The environmental cost of misinformation:
why the recommendation to use elevated temperatures for handwashing is problematic
By Amanda R. Carrico,
Micajah Spoden, Kenneth A. Wallston, and Michael P. Vandenbergh
*Vanderbilt Institute for Energy and Environment, Climate Change Research Network, Vanderbilt University, Nashville, TN, USA
*Youth Health Research Ofﬁce, School of Nursing, University of Texas at Austin, Austin, TX, USA
*Vanderbilt School of Nursing, Vanderbilt University, Nashville, TN, USA
*Climate Change Research Network, Vanderbilt University Law School, Nashville, TN, USA
International Journal of Consumer Studies ISSN 1470-6423
" I have been intrigued by the responses we have gotten since the paper was published, some have been positive but others remain skeptical. It seems the assumption that 'hotter is better' is fairly well ingrained, although it's not too surprising given how often the recommendation continues to be cited by professionals."
The environmental cost of misinformation: why the recommendation to use elevated temperatures for handwashing is problematic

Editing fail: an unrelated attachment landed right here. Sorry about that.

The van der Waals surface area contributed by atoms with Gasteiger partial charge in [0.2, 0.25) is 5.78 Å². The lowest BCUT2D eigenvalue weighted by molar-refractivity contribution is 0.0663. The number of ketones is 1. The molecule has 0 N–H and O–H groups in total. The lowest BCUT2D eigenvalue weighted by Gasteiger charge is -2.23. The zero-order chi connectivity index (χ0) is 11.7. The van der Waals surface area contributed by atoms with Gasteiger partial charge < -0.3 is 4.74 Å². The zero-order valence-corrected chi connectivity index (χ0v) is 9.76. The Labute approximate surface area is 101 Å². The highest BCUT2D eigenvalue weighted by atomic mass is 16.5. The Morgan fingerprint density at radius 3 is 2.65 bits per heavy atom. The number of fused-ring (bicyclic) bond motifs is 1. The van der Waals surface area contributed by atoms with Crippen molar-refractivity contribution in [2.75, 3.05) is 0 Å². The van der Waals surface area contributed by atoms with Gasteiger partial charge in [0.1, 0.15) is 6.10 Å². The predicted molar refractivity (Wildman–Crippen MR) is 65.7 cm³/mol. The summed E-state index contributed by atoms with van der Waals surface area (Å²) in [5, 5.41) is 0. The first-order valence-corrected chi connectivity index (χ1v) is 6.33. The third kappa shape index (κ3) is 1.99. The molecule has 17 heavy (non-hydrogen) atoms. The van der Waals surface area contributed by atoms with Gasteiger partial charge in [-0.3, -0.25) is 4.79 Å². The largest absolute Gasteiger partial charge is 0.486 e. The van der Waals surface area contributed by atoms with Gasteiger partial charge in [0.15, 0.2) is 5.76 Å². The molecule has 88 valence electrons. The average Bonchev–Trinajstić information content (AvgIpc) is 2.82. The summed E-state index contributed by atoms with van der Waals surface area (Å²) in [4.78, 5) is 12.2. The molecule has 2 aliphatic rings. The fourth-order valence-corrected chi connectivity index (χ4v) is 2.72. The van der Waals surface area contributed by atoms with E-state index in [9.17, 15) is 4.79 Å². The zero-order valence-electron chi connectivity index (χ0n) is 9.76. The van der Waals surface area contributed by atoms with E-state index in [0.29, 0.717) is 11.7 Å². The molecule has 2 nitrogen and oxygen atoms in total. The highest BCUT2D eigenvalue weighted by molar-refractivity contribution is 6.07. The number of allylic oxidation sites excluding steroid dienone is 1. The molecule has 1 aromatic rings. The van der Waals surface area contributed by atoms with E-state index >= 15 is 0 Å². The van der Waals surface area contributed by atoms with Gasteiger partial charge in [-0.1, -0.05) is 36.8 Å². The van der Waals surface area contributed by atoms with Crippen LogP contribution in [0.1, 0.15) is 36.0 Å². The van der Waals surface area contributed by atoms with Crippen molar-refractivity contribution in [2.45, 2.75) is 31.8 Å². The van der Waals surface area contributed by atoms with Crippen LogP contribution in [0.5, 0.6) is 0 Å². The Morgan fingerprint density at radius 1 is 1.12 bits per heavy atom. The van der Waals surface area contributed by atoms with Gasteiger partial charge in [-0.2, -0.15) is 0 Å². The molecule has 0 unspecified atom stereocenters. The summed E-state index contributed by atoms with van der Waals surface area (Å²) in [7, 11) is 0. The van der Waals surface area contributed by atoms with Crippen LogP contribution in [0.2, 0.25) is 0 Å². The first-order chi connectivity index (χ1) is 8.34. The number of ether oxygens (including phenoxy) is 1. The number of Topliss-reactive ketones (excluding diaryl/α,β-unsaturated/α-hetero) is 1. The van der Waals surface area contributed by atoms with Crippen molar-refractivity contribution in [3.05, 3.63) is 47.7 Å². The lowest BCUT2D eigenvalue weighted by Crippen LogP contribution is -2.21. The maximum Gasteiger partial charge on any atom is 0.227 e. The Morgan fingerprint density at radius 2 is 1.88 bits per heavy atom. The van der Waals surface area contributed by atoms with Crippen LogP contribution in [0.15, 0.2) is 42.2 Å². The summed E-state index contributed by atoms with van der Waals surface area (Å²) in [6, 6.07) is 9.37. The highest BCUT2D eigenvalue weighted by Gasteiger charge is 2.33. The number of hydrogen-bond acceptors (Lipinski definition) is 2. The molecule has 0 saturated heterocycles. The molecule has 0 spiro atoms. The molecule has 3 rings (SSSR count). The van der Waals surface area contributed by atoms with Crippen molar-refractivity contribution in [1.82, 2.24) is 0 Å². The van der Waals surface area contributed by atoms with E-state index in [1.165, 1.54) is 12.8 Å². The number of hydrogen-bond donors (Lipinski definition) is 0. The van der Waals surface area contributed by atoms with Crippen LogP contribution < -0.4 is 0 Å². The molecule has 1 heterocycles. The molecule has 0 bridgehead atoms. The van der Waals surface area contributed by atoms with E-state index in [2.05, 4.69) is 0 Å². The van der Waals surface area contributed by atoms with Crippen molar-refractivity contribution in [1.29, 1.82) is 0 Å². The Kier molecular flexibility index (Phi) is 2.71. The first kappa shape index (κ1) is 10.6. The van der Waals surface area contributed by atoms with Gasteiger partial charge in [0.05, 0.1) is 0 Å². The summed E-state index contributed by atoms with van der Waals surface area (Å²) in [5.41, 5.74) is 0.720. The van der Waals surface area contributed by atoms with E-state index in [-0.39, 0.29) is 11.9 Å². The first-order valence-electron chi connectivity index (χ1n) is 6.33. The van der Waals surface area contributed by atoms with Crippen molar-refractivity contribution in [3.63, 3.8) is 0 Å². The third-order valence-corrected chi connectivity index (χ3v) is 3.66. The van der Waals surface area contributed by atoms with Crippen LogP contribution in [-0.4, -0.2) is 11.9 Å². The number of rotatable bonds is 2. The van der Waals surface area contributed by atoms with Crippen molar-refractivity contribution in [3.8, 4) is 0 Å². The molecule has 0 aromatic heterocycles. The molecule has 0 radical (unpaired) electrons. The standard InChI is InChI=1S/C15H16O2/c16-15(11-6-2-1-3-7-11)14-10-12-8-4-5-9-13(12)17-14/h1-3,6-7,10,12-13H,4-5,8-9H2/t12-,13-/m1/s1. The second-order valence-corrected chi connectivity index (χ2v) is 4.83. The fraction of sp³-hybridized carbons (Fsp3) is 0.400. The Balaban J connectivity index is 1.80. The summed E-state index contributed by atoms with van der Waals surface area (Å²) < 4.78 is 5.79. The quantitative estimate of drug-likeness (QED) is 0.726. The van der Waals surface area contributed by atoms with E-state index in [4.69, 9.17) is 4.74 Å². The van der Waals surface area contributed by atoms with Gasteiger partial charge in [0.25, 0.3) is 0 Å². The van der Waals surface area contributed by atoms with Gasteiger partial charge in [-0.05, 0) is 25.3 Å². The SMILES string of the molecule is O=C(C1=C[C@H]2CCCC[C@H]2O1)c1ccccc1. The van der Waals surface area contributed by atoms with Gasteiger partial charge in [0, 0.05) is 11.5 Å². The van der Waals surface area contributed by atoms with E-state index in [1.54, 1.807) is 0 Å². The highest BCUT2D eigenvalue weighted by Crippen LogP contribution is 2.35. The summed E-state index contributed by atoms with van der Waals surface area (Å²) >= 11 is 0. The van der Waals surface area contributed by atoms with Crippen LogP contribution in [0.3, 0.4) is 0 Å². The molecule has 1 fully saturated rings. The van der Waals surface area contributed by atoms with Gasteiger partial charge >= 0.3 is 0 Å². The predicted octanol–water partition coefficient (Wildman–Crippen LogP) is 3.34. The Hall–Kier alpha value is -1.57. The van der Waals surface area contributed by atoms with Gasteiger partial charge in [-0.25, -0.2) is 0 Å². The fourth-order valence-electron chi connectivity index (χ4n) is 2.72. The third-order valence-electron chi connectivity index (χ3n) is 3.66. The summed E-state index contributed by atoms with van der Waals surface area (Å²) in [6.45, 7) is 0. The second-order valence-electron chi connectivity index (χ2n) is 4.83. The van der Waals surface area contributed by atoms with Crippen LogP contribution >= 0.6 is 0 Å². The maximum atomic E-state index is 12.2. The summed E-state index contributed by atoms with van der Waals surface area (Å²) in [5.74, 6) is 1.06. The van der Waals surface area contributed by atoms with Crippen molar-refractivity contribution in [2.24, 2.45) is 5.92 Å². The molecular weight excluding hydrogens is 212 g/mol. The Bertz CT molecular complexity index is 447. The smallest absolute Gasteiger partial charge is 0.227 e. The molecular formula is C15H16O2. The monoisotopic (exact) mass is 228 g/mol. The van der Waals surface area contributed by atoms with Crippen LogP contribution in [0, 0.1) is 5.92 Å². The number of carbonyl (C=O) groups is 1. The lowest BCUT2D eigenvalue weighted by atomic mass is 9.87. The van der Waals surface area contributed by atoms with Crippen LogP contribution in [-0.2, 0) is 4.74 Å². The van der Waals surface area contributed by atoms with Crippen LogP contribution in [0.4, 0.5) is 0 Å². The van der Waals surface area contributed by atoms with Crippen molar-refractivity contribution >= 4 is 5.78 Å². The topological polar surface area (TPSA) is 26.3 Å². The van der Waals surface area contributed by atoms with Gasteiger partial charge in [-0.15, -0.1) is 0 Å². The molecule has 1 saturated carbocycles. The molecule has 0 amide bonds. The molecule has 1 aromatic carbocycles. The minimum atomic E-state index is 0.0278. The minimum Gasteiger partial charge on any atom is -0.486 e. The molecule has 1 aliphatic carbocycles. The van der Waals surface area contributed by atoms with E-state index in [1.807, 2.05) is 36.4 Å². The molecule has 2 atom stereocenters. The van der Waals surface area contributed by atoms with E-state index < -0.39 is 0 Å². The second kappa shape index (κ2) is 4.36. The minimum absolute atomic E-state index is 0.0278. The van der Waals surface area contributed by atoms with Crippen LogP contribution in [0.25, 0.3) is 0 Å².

Multiple government and health organizations recommend the use of warm or hot water in publications designed to educate the public on best practices for washing one’s hands. This is despite research suggesting that the use of an elevated water temperature does not
improve handwashing efﬁcacy, but can cause hand irritation.
There is reason to believe that the perception that warm or hot water is more effective at cleaning one’s hands is pervasive, and may be one factor that is driving up unnecessary energy consumption and greenhouse gas emissions.
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